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article imageDecreasing the costs of sports injuries

By Anna Johansson     Jun 20, 2013 in Sports
It is heartbreaking to watch a hero suffer an injury in the middle of a game and, after a wave of recent injuries, many franchises are feeling the pain in both their roster and wallet.
In October of 2008, Portland Trail Blazers center Greg Oden sprained his foot, and team management winced. It occurred during the season opener, and the team had just signed Oden to a two-year contract worth $8 million. To make matters worse, he was just coming off a knee injury that kept him benched during much of his freshman year in college.
That good news was that the injury didn't keep Oden off the court indefinitely. He was back a few weeks later, and the cost to the Blazers was only around $400,000.
In other cases, though, a sports injury has been far more costly. One of Oden's teammates, Raef LaFrentz, endured a shoulder injury that ended up costing the Blazers a whopping $12.7 million. While playing for the Washington Wizards, Gilbert Arenas suffered a knee injury that took him out for half a season. At the time, he was drawing an annual salary of $11 million.
Major league investments
Any $11 million dollar investment is a huge one - especially when the fact they will constantly be in harms way is considered. Structured in terms of millions or tens of millions, sports contracts frequently lock in for two or more years, regardless of whether or not the player is healthy enough to take the field. Contracts are so favorable to players and risky for owners because of free agency, which is the ability for players to be picked up by any team, something that caught on in professional sports about the mid 1970s.
So when a player gets hurt, that means the team not only continues to pay their salary, but the salary of a potential replacement as well.
Is insurance an option for any of these professional sports teams? Not typically. Insurance companies understand the unpredictability and severity of sports injuries, and have politely said, "No, thanks." As a result, it's nearly impossible for team management to buy an insurance policy on a player's contract, especially after the first couple years of a multi-year deal.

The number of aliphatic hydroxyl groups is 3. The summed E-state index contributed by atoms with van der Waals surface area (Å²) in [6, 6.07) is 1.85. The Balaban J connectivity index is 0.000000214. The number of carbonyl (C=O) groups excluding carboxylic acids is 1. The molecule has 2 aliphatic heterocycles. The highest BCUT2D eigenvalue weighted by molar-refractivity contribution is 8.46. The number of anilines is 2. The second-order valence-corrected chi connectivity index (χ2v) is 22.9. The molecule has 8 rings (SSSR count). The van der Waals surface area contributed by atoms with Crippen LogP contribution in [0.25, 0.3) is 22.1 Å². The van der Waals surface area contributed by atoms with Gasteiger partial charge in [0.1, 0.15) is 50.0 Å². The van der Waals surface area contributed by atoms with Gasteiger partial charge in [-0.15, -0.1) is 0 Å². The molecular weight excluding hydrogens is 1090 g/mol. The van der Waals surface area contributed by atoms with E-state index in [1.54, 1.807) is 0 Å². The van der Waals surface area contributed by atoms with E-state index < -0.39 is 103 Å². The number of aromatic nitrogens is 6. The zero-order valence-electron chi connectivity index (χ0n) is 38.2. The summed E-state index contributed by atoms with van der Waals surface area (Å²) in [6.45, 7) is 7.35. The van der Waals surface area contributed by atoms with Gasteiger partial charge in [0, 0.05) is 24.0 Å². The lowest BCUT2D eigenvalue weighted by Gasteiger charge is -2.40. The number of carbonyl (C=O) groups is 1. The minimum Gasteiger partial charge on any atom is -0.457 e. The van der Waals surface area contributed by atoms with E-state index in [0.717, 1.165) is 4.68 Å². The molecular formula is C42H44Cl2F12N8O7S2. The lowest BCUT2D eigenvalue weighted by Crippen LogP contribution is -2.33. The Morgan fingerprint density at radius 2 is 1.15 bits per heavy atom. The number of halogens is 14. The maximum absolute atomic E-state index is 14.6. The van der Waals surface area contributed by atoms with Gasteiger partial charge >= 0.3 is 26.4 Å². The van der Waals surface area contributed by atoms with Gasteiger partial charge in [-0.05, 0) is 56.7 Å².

This leaves owners with only one option: take the risk and pay for it. In 2008, the 50 most expensive sports injuries in professional baseball cost owners a grand total of $227 million. That figure amounted to almost $50 million more than the total cost of two average (and healthy) rosters.
At one time, a $2 million yearly salary seemed a lot for a player. But major league baseball star Alex Rodriguez picked up that much just for being injured for a 15-day period. In baseball, owners are particularly sensitive about the risk associated with signing pitchers. One wild pitch, coupled with the intensity of arm motion associated with it, and that pitcher could be seriously injured and possibly out for the season.
Equal opportunity injury providers
Of course, injuries are not unique to professional basketball and baseball players. The NFL, a sport notorious for its crushing violence, has a history of expensive injuries as well. When celebrity quarterback Tom Brady was injured during the season opener in 2008, he was out for the season. The Patriots ended up paying him $7.6 million anyway.
The NHL, a league in which a hockey game is occasionally known to break in the middle of a fight, has wasted money on injured players as well. Sergei Gonchar once earned $5.5 million in dead money when he was out with a dislocated shoulder.
All of this points to one, underlying necessity in the world of professional sports: if injuries are unavoidable, then they should be mitigated as much as possible. Although professional teams are known to do whatever they can to prevent sports injuries, some injuries will still occur.
For the moment, nothing will change. Owners will continue to take the risks, and opt for a greater potential return with better players; and players will still make money even while injured. With proper care and preventive maintenance, however, the cost of sports-related injuries might not have to be as severe as it has been in the past.
More about Greg oden, Alex rodriguez, Injuries, sports injuries
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